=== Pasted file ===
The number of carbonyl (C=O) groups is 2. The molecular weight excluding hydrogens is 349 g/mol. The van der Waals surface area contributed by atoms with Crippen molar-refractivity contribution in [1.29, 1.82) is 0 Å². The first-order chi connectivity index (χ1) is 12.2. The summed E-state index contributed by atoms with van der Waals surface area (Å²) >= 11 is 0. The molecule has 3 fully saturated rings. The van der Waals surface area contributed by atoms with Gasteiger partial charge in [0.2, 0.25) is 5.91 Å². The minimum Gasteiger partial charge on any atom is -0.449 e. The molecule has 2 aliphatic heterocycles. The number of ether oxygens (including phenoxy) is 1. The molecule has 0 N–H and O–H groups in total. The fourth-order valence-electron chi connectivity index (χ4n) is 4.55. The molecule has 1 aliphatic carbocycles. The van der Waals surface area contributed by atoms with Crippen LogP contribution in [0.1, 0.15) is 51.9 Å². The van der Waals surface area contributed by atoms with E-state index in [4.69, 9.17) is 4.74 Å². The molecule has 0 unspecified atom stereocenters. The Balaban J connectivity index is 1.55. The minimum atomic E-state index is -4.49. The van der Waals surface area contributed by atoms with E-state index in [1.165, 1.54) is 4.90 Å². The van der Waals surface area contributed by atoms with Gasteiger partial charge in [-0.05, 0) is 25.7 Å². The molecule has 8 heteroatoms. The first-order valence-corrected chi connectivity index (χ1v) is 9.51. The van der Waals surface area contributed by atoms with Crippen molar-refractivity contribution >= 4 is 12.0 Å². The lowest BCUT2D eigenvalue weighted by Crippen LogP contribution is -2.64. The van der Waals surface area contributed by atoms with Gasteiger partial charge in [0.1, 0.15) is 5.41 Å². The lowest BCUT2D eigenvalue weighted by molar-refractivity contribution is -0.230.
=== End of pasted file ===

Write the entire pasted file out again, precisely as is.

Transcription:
The number of carbonyl (C=O) groups is 2. The molecular weight excluding hydrogens is 349 g/mol. The van der Waals surface area contributed by atoms with Crippen molar-refractivity contribution in [1.29, 1.82) is 0 Å². The first-order chi connectivity index (χ1) is 12.2. The summed E-state index contributed by atoms with van der Waals surface area (Å²) >= 11 is 0. The molecule has 3 fully saturated rings. The van der Waals surface area contributed by atoms with Gasteiger partial charge in [0.2, 0.25) is 5.91 Å². The minimum Gasteiger partial charge on any atom is -0.449 e. The molecule has 2 aliphatic heterocycles. The number of ether oxygens (including phenoxy) is 1. The molecule has 0 N–H and O–H groups in total. The fourth-order valence-electron chi connectivity index (χ4n) is 4.55. The molecule has 1 aliphatic carbocycles. The van der Waals surface area contributed by atoms with Crippen LogP contribution in [0.1, 0.15) is 51.9 Å². The van der Waals surface area contributed by atoms with E-state index in [4.69, 9.17) is 4.74 Å². The molecule has 0 unspecified atom stereocenters. The Balaban J connectivity index is 1.55. The minimum atomic E-state index is -4.49. The van der Waals surface area contributed by atoms with E-state index in [1.165, 1.54) is 4.90 Å². The van der Waals surface area contributed by atoms with Gasteiger partial charge in [-0.05, 0) is 25.7 Å². The molecule has 8 heteroatoms. The first-order valence-corrected chi connectivity index (χ1v) is 9.51. The van der Waals surface area contributed by atoms with Crippen molar-refractivity contribution >= 4 is 12.0 Å². The lowest BCUT2D eigenvalue weighted by Crippen LogP contribution is -2.64. The van der Waals surface area contributed by atoms with Gasteiger partial charge in [0.1, 0.15) is 5.41 Å². The lowest BCUT2D eigenvalue weighted by molar-refractivity contribution is -0.230.